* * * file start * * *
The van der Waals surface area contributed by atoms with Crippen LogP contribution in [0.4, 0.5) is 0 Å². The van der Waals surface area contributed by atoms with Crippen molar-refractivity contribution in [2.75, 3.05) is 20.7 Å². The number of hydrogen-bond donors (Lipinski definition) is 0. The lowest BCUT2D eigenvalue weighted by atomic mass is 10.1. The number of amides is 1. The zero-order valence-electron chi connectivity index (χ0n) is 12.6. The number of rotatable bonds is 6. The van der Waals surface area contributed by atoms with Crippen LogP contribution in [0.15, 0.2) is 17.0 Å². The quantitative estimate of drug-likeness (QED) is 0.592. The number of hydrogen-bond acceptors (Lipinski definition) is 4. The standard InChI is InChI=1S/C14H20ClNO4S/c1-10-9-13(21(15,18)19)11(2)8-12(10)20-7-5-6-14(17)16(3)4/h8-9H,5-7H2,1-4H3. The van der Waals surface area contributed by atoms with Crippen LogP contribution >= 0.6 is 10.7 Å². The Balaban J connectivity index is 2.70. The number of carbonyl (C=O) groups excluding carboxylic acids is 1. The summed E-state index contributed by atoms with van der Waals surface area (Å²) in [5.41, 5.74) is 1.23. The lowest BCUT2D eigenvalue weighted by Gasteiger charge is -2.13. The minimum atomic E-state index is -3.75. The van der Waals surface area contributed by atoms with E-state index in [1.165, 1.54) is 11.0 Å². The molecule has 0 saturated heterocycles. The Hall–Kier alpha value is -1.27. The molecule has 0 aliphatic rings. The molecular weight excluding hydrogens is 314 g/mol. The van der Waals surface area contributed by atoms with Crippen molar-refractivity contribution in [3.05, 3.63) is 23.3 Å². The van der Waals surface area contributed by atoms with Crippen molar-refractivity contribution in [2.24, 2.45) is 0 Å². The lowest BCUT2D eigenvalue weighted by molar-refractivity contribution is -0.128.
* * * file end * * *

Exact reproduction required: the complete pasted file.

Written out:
The van der Waals surface area contributed by atoms with Crippen LogP contribution in [0.4, 0.5) is 0 Å². The van der Waals surface area contributed by atoms with Crippen molar-refractivity contribution in [2.75, 3.05) is 20.7 Å². The number of hydrogen-bond donors (Lipinski definition) is 0. The lowest BCUT2D eigenvalue weighted by atomic mass is 10.1. The number of amides is 1. The zero-order valence-electron chi connectivity index (χ0n) is 12.6. The number of rotatable bonds is 6. The van der Waals surface area contributed by atoms with Crippen LogP contribution in [0.15, 0.2) is 17.0 Å². The quantitative estimate of drug-likeness (QED) is 0.592. The number of hydrogen-bond acceptors (Lipinski definition) is 4. The standard InChI is InChI=1S/C14H20ClNO4S/c1-10-9-13(21(15,18)19)11(2)8-12(10)20-7-5-6-14(17)16(3)4/h8-9H,5-7H2,1-4H3. The van der Waals surface area contributed by atoms with Crippen LogP contribution >= 0.6 is 10.7 Å². The Balaban J connectivity index is 2.70. The number of carbonyl (C=O) groups excluding carboxylic acids is 1. The summed E-state index contributed by atoms with van der Waals surface area (Å²) in [5.41, 5.74) is 1.23. The lowest BCUT2D eigenvalue weighted by Gasteiger charge is -2.13. The minimum atomic E-state index is -3.75. The van der Waals surface area contributed by atoms with E-state index in [1.165, 1.54) is 11.0 Å². The molecule has 0 saturated heterocycles. The Hall–Kier alpha value is -1.27. The molecule has 0 aliphatic rings. The molecular weight excluding hydrogens is 314 g/mol. The van der Waals surface area contributed by atoms with Crippen molar-refractivity contribution in [3.05, 3.63) is 23.3 Å². The van der Waals surface area contributed by atoms with Crippen molar-refractivity contribution in [2.24, 2.45) is 0 Å². The lowest BCUT2D eigenvalue weighted by molar-refractivity contribution is -0.128.